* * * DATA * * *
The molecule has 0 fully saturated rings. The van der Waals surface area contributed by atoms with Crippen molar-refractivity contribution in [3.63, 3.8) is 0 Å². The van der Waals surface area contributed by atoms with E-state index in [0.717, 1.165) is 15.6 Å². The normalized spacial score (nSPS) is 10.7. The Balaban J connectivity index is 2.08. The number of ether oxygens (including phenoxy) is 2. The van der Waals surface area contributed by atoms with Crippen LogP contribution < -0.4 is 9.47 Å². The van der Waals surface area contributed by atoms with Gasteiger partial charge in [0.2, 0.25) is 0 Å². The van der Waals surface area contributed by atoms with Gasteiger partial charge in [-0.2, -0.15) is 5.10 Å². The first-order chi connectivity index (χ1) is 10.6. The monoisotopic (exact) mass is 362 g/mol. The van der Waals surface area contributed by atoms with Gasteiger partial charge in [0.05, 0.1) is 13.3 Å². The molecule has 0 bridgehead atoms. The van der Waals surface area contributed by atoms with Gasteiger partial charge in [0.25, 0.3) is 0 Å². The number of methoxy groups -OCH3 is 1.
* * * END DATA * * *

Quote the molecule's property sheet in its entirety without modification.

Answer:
The molecule has 0 fully saturated rings. The van der Waals surface area contributed by atoms with Crippen molar-refractivity contribution in [3.63, 3.8) is 0 Å². The van der Waals surface area contributed by atoms with E-state index in [0.717, 1.165) is 15.6 Å². The normalized spacial score (nSPS) is 10.7. The Balaban J connectivity index is 2.08. The number of ether oxygens (including phenoxy) is 2. The van der Waals surface area contributed by atoms with Crippen LogP contribution < -0.4 is 9.47 Å². The van der Waals surface area contributed by atoms with Gasteiger partial charge in [0.2, 0.25) is 0 Å². The van der Waals surface area contributed by atoms with Gasteiger partial charge in [-0.2, -0.15) is 5.10 Å². The first-order chi connectivity index (χ1) is 10.6. The monoisotopic (exact) mass is 362 g/mol. The van der Waals surface area contributed by atoms with Gasteiger partial charge in [0.05, 0.1) is 13.3 Å². The molecule has 0 bridgehead atoms. The van der Waals surface area contributed by atoms with Gasteiger partial charge in [0.25, 0.3) is 0 Å². The number of methoxy groups -OCH3 is 1.